“As long as poverty, injustice and gross inequality persist in our world, none of us can truly rest. “ – Nelson Mandela
Lord, empty me of my pride and fill me with humility so that I may be counted among the poor in spirit. Amen.

Notre Dieu de la Solidarité

Read Luke 10:25-37

“The Lord is close to the brokenhearted; [God] saves those whose spirits are crushed.” (Psalm 34:18 CEB)

earth-hour-2009It has been a week since the terrible attacks that were simultaneously waged on the people of Paris, France. In those attacks 129 were killed, including one American, and tons more were injured. It was the bloodiest attack on France since World War II and the country was seriously thrown into a state of emergency as the French government tries to figure out how to cope amid such evil. On top of this, as evidence of the small world we live in, it turns out that there were people I knew over in Paris during the night of the attacks.

Instantly, in response to these attacks, people started showing their solidarity with France and the French people, by flying French Flags and by changing their profile pictures and covers to the French flag and/or French colors. Youy can go anywhere on Facebook without seeing a billion little French Flag icons, each of them represent a person who is standing in compassionate solidarity for the country of France and the city of Paris. It doesn’t take too long to remember back to September 11, 2001 to remember that when the United States of America was attacked, the French flew the American Flag in solidarity with us.

Aside from all of the positive reaction to the egregious evil that was committed against the French people on that evening of Friday, November 13th, there has been some negative reaction as well. Out of fear people are saying all sorts of things. When fear strikes at our hearts, we often find ourselves rationalizing and justifying things that would horrify us in normal situations. I have heard a Christian pastor on YouTube calling out the sins of France as a reason for the attacks, much like some pastors did in the days following September 11th. Conversely, there are no doubt antitheists who have seen this as just another reason why religions should be eradicated from the world. Such people perpetuate the old, tired and groundless argument that “religion is the cause of all of the world’s wars.” That is of course just as untrue and ridiculous as the aforementioned pastor’s egregious theology that God used the attacks to “punish” the French people.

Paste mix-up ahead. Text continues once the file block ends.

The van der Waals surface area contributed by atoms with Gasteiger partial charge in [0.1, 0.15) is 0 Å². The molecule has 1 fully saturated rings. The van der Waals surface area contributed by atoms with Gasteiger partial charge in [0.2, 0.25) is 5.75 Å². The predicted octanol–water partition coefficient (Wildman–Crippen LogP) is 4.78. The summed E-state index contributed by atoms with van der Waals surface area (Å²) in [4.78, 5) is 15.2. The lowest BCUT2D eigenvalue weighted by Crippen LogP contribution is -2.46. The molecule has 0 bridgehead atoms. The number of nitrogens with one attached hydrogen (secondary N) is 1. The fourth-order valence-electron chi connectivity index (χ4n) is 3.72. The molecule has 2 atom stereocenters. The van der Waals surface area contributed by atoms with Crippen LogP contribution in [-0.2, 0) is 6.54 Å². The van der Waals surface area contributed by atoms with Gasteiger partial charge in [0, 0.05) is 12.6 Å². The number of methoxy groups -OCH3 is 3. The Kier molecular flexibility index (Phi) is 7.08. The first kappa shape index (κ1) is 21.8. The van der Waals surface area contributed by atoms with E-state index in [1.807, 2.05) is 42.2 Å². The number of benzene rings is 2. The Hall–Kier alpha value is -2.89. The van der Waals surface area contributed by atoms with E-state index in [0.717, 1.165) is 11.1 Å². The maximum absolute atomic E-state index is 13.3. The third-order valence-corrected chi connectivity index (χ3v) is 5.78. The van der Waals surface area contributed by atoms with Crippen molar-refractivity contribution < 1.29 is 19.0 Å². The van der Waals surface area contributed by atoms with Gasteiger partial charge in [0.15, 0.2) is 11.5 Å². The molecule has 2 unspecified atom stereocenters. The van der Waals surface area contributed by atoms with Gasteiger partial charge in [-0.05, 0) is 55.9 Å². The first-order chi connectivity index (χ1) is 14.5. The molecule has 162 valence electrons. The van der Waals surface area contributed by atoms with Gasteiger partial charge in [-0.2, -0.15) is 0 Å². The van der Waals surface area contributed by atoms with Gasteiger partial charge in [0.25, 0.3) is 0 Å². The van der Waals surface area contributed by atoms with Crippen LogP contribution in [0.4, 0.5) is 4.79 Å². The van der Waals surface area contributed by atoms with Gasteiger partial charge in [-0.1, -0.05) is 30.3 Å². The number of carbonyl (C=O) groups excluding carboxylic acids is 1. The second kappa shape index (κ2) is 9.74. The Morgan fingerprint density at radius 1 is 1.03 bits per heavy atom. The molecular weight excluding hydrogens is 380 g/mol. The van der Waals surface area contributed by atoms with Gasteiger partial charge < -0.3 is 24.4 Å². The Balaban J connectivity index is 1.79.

Of course, there are egregious political claims being made as well. All of these things, in the end, continue the work to divide, rather than unite, humanity. Why is it that human beings can’t seem to find common ground on anything. Even as millions show the French colors in solidarity with their pain and suffering, others are divisively working to drive more fear and separation in the hearts of those around them? Where is God in all of this? Where is God in the attacks? Where is God in the aftermath of the attacks? Where is God in the midst of such crazed and poisonouss rhetoric?

The truth is that God is present through the people who are showing their love to the French people and to all peoples who suffer. Through the neighbors who pulled strangers into their homes to shelter them from the terrorists, to the first responders literally picking people, and sometimes pieces of people, off of the streets of Paris, to the millions flying French colors to show their love and support, GOD IS PRESENT and GOD IS WORKING. God is present through the psychologists, the doctors, the nurses, and hospital workers. God is present through the humanitarian workers seeking to relieve the French people, as well as the countless refugees seeking refuge from persectution. God does not discriminate the way we do. God does NOT “punish” people. We are the ones who punish each other and ourselves with hateful and ungodly ideas and theologies. The question for us is, where are we? Where are we in all of this? Are we with God in the midst of such senseless and evil tragedies, or are we with the divisive and wicked world? My prayer is that we find ourselves standing with God in solidarity with and support of the hurt, the hopeless and the displaced.

Be wary of any belief or ideology that promotes division between you and your fellow human beings.” – Unknown, shared by Eugene Steficek on Facebook

Lord, place in the lives of the lost, the broken, the hurt, the hopeless, and the displaced so that I may stand in solidarity with and support of them. Amen.